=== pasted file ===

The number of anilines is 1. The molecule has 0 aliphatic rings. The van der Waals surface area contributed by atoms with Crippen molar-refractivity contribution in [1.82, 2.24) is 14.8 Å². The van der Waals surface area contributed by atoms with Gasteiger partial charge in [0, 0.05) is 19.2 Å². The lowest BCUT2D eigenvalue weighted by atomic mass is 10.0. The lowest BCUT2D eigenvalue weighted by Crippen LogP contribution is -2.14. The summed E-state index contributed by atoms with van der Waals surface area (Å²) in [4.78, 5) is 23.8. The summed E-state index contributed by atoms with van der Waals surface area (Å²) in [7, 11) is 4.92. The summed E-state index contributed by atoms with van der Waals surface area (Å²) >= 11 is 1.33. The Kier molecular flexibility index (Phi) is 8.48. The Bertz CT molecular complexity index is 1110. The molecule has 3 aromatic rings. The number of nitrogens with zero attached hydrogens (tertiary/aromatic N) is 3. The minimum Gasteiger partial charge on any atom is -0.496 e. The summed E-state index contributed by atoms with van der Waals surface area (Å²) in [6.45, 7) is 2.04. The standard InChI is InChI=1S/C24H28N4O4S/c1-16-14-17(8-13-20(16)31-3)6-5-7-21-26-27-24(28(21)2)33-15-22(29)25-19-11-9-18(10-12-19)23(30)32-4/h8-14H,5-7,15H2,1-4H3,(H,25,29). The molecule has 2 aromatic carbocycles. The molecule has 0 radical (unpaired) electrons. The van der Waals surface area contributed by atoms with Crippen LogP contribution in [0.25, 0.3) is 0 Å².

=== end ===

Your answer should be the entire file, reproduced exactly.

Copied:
The number of anilines is 1. The molecule has 0 aliphatic rings. The van der Waals surface area contributed by atoms with Crippen molar-refractivity contribution in [1.82, 2.24) is 14.8 Å². The van der Waals surface area contributed by atoms with Gasteiger partial charge in [0, 0.05) is 19.2 Å². The lowest BCUT2D eigenvalue weighted by atomic mass is 10.0. The lowest BCUT2D eigenvalue weighted by Crippen LogP contribution is -2.14. The summed E-state index contributed by atoms with van der Waals surface area (Å²) in [4.78, 5) is 23.8. The summed E-state index contributed by atoms with van der Waals surface area (Å²) in [7, 11) is 4.92. The summed E-state index contributed by atoms with van der Waals surface area (Å²) >= 11 is 1.33. The Kier molecular flexibility index (Phi) is 8.48. The Bertz CT molecular complexity index is 1110. The molecule has 3 aromatic rings. The number of nitrogens with zero attached hydrogens (tertiary/aromatic N) is 3. The minimum Gasteiger partial charge on any atom is -0.496 e. The summed E-state index contributed by atoms with van der Waals surface area (Å²) in [6.45, 7) is 2.04. The standard InChI is InChI=1S/C24H28N4O4S/c1-16-14-17(8-13-20(16)31-3)6-5-7-21-26-27-24(28(21)2)33-15-22(29)25-19-11-9-18(10-12-19)23(30)32-4/h8-14H,5-7,15H2,1-4H3,(H,25,29). The molecule has 2 aromatic carbocycles. The molecule has 0 radical (unpaired) electrons. The van der Waals surface area contributed by atoms with Crippen LogP contribution in [0.25, 0.3) is 0 Å².